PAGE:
However, you will need multiple watering globes to suffice for mature and large plants.
7. Use watering spikes
Watering spikes are great for your indoor plants when you are away.
They can also help you water your plants without making a mess.
These are made from porous materials like terracotta.
Some watering spikes come with a plastic tube and reservoir, while you have to DIY the reservoir for some.
Here’s how you use the watering spikes:
- Place the plastic tube inside the watering spikes.
- Insert the watering spikes into the pot’s soil.
- Fill the reservoir with water and place it higher than the plant’s pot.
- Place the other end of the tube inside the reservoir.
- If you have to create your DIY reservoir, use plastic bottles or decorative wine bottles.
- Keep an eye on the water level of the reservoir so you can refill it whenever needed.
8. Use a sponge
You can use a sponge to avoid the spillage of water on the floor.
- Cut a sponge to the size of the bottom of the pot.
- Place it inside the pot, and then add the soil and the plant.
- The sponge will absorb water that might go into the cache tray or the floor.
How do you water indoor plants in high places?
If your indoor plants are placed at heights, you must find ways to water them correctly.
If not, you’ll end up making a mess.
Here are some common ways to do this:
1. Use a plastic bottle
If you have a spare plastic bottle, you can use it to DIY a self-watering kit for your plants placed high.
- Take the bottle and drill some holes into the bottle cap.
- Fill the bottle with water.
- Place the bottle upside down into the soil.
- The water will drain into the soil.
2. Use an extended watering hose
You can use a long-reach plant waterer to water the plants placed at heights.
This has a long tube with a precise spout so you can control the water flow.
These are affordable and perfect for watering plants placed in high places without making a mess.
3. Get an automatic watering system
Automatic watering systems make watering very easy for plants placed in high places.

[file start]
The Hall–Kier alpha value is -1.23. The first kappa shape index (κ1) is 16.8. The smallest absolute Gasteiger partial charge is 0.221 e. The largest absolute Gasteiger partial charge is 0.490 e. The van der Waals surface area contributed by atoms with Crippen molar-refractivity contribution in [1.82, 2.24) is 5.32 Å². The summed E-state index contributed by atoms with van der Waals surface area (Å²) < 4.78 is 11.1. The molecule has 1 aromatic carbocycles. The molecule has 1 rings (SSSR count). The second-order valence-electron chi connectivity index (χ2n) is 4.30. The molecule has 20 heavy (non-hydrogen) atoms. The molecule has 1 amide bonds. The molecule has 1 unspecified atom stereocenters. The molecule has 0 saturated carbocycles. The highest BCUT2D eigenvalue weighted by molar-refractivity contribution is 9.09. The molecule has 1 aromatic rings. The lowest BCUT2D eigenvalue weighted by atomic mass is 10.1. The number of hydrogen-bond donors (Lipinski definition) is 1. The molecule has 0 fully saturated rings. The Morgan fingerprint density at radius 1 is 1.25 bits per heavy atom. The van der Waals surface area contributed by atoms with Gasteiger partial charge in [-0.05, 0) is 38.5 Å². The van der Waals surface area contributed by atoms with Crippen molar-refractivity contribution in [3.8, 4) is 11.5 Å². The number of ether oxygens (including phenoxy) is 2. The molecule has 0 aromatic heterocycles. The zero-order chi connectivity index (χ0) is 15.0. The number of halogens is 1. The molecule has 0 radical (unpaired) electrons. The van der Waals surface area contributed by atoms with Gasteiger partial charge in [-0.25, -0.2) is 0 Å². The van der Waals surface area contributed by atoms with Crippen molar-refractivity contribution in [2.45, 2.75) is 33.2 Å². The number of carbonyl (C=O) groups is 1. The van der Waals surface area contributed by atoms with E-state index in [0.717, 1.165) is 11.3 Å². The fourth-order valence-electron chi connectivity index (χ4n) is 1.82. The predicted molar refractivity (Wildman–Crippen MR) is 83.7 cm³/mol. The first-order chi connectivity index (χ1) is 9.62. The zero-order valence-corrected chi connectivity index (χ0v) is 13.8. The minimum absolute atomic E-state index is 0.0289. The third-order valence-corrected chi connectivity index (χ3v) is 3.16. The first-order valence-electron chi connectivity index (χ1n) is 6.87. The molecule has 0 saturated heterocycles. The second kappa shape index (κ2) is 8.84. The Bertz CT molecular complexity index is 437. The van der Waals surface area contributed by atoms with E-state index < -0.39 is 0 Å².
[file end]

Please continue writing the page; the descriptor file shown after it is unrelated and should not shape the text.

You can easily get these in the markets.
These also help you save water.
They use 70% less water than drip irrigation systems and spray bottles.
Once you set these up, you can forget about them.
It runs on batteries or USB and saves time and effort by keeping your plants watered.
These also have digital timers and LCD screens.
How to water plants with drainage holes?
You might think that using pots without drainage holes will prevent any mess, but that is not the right way to go about it.
Using pots without drainage holes will make your plants overwatered.
You can keep a cache tray under the pot.
Water the plant thoroughly and allow the excess water to drain out.
Once the excess water gets collected in the cache tray, consider emptying it.
You can also use the bottom-watering method by filling a bucket or tray with water.
Then place the plant in it and leave it for a while.
Let the water soak through the drainage holes.
How to tell if a plant needs water?
Most plants show signs when they need water.
One common way plants show that they need are:
- Droopy leaves
- Dry soil
- Crispy leaves
- Slow growth
- Weak plant
If you notice these signs, check your plant thoroughly before watering it.
These can indicate other problems, so don’t skip checking the plant first before concluding.
What to put under indoor plants?
If you want to keep the area around your plants from becoming messy, you can place a newspaper or a paper towel under the pots.
Other than these, you can also put trays or large plates under the pots of the plants.
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Nobody wants to make a mess of their homes while watering their indoor plants. And instead of carrying them outside, you can try alternative methods like using self-watering pots, cache pots, or carrying the plants to the sink or bathtub.
I have mentioned a few other ways to water your plants too. You can experiment with a few of these and choose whichever is most convenient. Don’t go overboard with watering your plants, and don’t let the soil remain too dry either.
Sources: College of agricultural studies, University of Vermont, National science foundation.